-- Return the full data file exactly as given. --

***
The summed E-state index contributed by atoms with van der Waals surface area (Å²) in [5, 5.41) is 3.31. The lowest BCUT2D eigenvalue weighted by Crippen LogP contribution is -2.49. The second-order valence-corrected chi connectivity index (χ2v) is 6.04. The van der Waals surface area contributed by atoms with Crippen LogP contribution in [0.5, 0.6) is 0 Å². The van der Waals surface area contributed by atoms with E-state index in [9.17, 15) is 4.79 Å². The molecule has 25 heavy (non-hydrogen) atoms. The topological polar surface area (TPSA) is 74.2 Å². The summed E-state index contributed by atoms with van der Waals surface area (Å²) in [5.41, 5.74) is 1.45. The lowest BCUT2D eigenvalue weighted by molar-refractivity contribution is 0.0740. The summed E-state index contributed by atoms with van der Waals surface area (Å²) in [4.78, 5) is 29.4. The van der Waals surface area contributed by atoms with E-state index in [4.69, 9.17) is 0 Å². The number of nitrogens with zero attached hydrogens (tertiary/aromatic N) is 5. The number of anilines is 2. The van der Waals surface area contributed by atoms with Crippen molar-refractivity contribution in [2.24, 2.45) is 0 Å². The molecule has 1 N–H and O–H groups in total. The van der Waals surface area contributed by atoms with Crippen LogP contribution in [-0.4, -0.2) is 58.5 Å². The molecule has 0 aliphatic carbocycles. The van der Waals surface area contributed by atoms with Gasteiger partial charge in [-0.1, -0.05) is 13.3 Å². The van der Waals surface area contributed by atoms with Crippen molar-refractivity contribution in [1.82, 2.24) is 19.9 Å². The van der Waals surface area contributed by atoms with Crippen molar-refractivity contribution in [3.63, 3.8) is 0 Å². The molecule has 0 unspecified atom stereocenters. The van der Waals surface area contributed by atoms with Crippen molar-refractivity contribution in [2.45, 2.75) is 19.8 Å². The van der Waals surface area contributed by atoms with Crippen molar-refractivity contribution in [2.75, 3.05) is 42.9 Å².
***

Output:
The summed E-state index contributed by atoms with van der Waals surface area (Å²) in [5, 5.41) is 3.31. The lowest BCUT2D eigenvalue weighted by Crippen LogP contribution is -2.49. The second-order valence-corrected chi connectivity index (χ2v) is 6.04. The van der Waals surface area contributed by atoms with Crippen LogP contribution in [0.5, 0.6) is 0 Å². The van der Waals surface area contributed by atoms with E-state index in [9.17, 15) is 4.79 Å². The molecule has 25 heavy (non-hydrogen) atoms. The topological polar surface area (TPSA) is 74.2 Å². The summed E-state index contributed by atoms with van der Waals surface area (Å²) in [5.41, 5.74) is 1.45. The lowest BCUT2D eigenvalue weighted by molar-refractivity contribution is 0.0740. The summed E-state index contributed by atoms with van der Waals surface area (Å²) in [4.78, 5) is 29.4. The van der Waals surface area contributed by atoms with E-state index in [4.69, 9.17) is 0 Å². The number of nitrogens with zero attached hydrogens (tertiary/aromatic N) is 5. The number of anilines is 2. The van der Waals surface area contributed by atoms with Crippen molar-refractivity contribution in [2.24, 2.45) is 0 Å². The molecule has 1 N–H and O–H groups in total. The van der Waals surface area contributed by atoms with Crippen LogP contribution in [-0.4, -0.2) is 58.5 Å². The molecule has 0 aliphatic carbocycles. The van der Waals surface area contributed by atoms with Gasteiger partial charge in [-0.1, -0.05) is 13.3 Å². The van der Waals surface area contributed by atoms with Crippen molar-refractivity contribution in [1.82, 2.24) is 19.9 Å². The van der Waals surface area contributed by atoms with Crippen molar-refractivity contribution in [3.63, 3.8) is 0 Å². The molecule has 0 unspecified atom stereocenters. The van der Waals surface area contributed by atoms with Crippen molar-refractivity contribution in [2.45, 2.75) is 19.8 Å². The van der Waals surface area contributed by atoms with Crippen molar-refractivity contribution in [2.75, 3.05) is 42.9 Å².